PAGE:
The Ghost is the slightly smaller stablemate for the Rolls-Royce Phantom
It's 44cm shorter than the flagship and costs around £200k - £80k less than the Phantom
It's 5.4 metres long and weighs in at 2.4 tonnes
The Ghost has impressive performance figures for such a big car - 0-60mph in 4.7secs
The 575lb ft of torque allows it to pull away with real gutso even at more than 100mph
The air suspension delivers stability and lots of cornering grip
Steering authority is just right for such a large car
Over bumps, the Ghost remains silent
It handles surprisingly crisply for something so large
Cropley was impressed by the quality of its interior
This is so much more than a thinly disguised BMW 7-series
The seats - as you'd expect - are extremely comfortable and easily adjustable
Most Ghost owners will spend a lot of their time in here - and they won't be disapointed
The familiar suicide rear doors from the Phantom remain
Rear passengers are kept informed of everything going on in the front
First DriveCarefully wrought changes make the Ghost an even better car than before
First DriveExtra driver involvement, superb rear-seat isolation and Phantom-beating rear space in a more contemporary and less-conspicuous package.
What is it?
We’re talking here about the new, slightly smaller stablemate for the mighty Rolls-Royce Phantom – the Ghost
This is a car that Rolls CEO Tom Purvis confidently claims will take the Rolls marque back to the prominence of its greatest days. The company was always strongest, says Purvis, when it had two distinct model lines.
This new all-steel model, more conventionally engineered than the flagship and 44cm shorter — but faster, more powerful and more agile — will sell for just under £200,000, roughly £80,000 less than the flagship.
Initially, Rolls lovers feared that the new Ghost might be a thinly disguised BMW 7-series, without enough separate engineering or styling to back its huge brand image. Nobody at BMW bothers to disguise the fact that some components (aircon, electronic parts, some brake and suspension bits) are shared with the new 7-series, but so much about the car is unique (platform, all major dimensions, styling inside and out, all important suspension specifications) that there can be no question this is no rebadged 7-series.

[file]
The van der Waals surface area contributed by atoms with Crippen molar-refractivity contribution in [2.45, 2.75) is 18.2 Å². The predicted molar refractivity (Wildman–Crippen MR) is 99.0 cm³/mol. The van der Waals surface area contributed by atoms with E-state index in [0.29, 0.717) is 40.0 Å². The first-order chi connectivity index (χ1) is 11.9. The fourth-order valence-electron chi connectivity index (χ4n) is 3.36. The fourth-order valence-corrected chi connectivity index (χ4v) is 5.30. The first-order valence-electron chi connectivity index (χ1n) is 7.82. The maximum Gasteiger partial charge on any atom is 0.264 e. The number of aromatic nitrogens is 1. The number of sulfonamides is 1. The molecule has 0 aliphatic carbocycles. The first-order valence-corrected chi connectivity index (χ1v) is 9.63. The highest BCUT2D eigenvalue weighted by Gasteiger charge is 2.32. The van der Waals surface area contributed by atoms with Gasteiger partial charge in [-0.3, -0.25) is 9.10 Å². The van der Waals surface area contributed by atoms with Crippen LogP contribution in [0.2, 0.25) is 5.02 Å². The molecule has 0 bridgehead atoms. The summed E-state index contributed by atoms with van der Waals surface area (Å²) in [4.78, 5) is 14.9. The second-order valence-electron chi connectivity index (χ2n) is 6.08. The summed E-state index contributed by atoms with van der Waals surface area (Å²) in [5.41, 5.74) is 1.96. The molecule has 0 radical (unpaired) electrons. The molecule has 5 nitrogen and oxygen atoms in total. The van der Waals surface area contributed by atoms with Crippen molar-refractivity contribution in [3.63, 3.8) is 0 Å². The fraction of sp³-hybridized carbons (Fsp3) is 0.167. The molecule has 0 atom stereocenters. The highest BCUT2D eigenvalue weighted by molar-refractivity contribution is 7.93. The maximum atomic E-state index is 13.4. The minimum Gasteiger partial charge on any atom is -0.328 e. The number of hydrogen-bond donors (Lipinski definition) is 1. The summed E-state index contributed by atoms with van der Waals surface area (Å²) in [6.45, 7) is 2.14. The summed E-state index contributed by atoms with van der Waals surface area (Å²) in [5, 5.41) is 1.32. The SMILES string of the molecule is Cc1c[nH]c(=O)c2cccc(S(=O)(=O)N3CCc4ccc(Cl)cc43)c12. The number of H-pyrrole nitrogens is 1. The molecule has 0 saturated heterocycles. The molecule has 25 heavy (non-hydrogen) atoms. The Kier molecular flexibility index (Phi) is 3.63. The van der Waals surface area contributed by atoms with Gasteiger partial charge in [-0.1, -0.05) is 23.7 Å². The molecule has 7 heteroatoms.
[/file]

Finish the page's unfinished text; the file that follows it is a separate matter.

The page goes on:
What’s it like?
Hard to think of a 5.4 metre, 2.4 tonne saloon as sporty, yet that’s how the Ghost feels. Its 6.6-litre, twin-turbo V12 produces 563 bhp at 5250 rpm, and 575 lb ft of torque from an ultra-low 1500 rpm. Both outputs are around 25 percent ahead of those for the Phantom, which is also around 200 kilograms heavier.
The result is some stunning Ghost acceleration times, including a Porsche-busting 0-60 mph time of 4.7 seconds. Top speed is governed at 155 mph, a speed the car can attain with remarkable ease. Even so, the new twin-turbo engine is BMW’s most efficient V12 yet, with fuel economy and CO2 outputs once scored by smallish V8s.
Floor the throttle at 100 mph, and the car surges forward like an Italian supercar struck by lightning — except that there’s almost no noise. Luckily, the air suspension delivers the stability, cornering grip and steering authority such a potent car needs.
Once you’re used to the car’s size, you can chuck it about with abandon, provided you’re accurate with the steering: this car doesn’t have quite the Phantom’s proportions, but it’s big. You can be reassured, though, that the superb brakes can wash speed away apparently without effort.
The big story is the refinement and ride comfort. Over bumps you know are evil the car is supple and almost silent. It refuses to pitch under almost any circumstances, or to float over bumps.
It has one of the finest, best developed (and admittedly most expensive) suspensions ever put under a car, far more Rolls-Royce than 7-series. No-one has yet done a back-to-back “comfort test” between Ghost and Phantom, but I’d say it’s by no means a certainty that the bigger car would win.
Interior equipment is comprehensive and assembled with surgical quality, but re-thought for simplicity of operation. Example: occupants don’t choose cabin temperature by number. They merely have access to two control-wheels governing upper and lower temperature where they sit: left for cooler, right for hotter. Every switch or control, though designed for a delicious, mechanical feel, has the same simplicity of operation.
Should I buy one?
If you’re in the income bracket, don’t hesitate.
From what we’ve seen, the Ghost is better-looking than the forthcoming Bentley Mulsanne, and this first drive confirms that it not only rivals its larger sibling, the Phantom, for driver involvement — which was expected — but also for refinement and feeling of well-being, both so important to Rolls buyers.
For some devotees there will only be one solution to the Phantom-vs-Ghost conundrum: have one of each.